EDEX 2018 – Iveco DV looks at Maghreb and African markets

by Paolo Valpolini

Although usually limited in its participation to exhibitions, Iveco Defence Vehicles is present at the first edition of EDEX. The company has a long history of cooperation with Egypt, and decided to participate to pay respect to the country and to open the door to the Maghreb countries, which delegations are visiting the exhibition, which marked a good start, considering the number and quality of exhibitors.

The Iveco DV view on the Middle East market is that the major countries are trying to becoming as independent as possible in terms of military acquisition, however in the vehicle segment they still have to rely on foreign providers for engines, chassis and components. Iveco DV is thus ready to provide chassis as well as engines, the company being also capable to provide design support. Iveco DV considers a huge advantage being part of CNH Industrial, which possess all vehicles technologies.

Two vehicles are being exhibited at the Egypt International Exhibition Centre, the Military Utility Vehicle (MUV) and the VBTP 6×6 amphibious armoured vehicle. The MUV is based on a fully militarised chassis derived from that of the Daily and is available in different wheelbases; with a gross vehicle weight up to 7 tons, and a maximum payload of 4 tons, it can be fitted with single and double cabin and can accommodate u to 14 personnel plus the crew of two. A Euro VI engine with a 175 hp output is available, as well as Euro III engines either with a 146 hp or a 175 hp output. Iveco DV is already delivering a Daily 4×2 to the Egyptian Armed Forces, which is used for personnel transport mostly in Cairo; here Iveco provides the chassis, the rest of the manufacturing being carried out locally.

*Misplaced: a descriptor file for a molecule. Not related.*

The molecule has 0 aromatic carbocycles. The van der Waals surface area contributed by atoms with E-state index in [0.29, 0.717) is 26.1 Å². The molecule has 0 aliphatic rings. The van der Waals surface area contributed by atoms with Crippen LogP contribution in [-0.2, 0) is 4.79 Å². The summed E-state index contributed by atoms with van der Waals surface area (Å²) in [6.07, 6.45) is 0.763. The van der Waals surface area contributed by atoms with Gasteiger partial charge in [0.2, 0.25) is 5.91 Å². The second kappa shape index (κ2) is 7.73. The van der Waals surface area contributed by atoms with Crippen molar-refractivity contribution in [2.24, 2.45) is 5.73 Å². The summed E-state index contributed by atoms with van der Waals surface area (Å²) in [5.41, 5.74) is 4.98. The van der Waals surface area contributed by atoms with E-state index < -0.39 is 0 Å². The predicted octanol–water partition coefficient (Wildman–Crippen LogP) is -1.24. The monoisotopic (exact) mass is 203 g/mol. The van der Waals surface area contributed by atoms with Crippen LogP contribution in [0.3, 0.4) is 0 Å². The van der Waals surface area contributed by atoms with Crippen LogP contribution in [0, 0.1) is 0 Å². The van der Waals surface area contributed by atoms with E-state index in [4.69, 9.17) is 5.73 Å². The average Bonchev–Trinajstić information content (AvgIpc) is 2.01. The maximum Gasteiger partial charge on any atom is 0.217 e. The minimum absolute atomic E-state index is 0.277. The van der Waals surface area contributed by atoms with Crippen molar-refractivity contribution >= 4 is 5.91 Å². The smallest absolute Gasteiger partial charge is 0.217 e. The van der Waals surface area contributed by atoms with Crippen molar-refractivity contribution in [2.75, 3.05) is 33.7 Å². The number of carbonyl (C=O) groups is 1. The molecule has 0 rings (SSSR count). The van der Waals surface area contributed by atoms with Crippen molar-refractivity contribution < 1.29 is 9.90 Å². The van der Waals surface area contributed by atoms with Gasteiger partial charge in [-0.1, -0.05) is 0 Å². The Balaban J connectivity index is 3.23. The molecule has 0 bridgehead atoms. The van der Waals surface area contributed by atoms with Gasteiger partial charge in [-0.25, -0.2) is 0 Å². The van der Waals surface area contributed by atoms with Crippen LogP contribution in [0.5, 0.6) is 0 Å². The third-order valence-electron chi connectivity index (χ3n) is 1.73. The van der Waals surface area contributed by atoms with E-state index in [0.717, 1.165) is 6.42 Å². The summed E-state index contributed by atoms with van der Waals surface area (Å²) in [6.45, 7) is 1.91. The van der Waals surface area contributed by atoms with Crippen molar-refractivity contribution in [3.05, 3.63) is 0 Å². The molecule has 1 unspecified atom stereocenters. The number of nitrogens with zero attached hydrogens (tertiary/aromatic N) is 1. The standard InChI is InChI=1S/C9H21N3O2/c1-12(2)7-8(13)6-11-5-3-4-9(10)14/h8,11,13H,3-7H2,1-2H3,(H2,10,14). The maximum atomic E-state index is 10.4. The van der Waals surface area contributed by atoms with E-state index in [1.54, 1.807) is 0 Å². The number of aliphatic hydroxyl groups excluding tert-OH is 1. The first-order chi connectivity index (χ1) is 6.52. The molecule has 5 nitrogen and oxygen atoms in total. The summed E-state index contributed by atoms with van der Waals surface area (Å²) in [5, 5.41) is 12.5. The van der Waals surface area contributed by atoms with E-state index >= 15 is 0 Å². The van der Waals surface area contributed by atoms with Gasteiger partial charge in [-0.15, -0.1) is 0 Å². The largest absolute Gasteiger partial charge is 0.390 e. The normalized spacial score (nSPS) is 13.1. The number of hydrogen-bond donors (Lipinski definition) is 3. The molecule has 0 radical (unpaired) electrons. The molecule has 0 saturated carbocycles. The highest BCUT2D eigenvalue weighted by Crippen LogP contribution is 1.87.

As for the VBTP, the 6×6 designed for the Brazilian Army, this vehicle might respond to some requirements in Egypt and neighbouring countries. This 20 tons vehicle fitted with a 375 hp engine and hydro-pneumatic independent suspensions is currently being produced in Brazil, where Iveco built on purpose a factory. It this constitutes a model for a possible delocalisation of production in case of a consistent acquisition by a foreign customer.

The Bolzano-based company also looks at Africa; for this market it proposes relatively simple vehicles, the MUV being an example, as post-sales service is a key issue. The company sold numerous 40.10WM, the MUV predecessor, in this geographical area, thus marketing its successor is a logical follow-up. Iveco DV has recently bagged some interesting orders in Africa, mostly for Astra trucks, among which one from a new undisclosed customer who ordered over 100 tactical trucks. Another customer in North Africa, with long tradition to Iveco DV, signed a frame contract in 2016 for 1,000 vehicles on Trakker and Eurocargo basis in 6×6 and 4×4 configuration with different bodies. Those orders show well the potential of the company in that continent.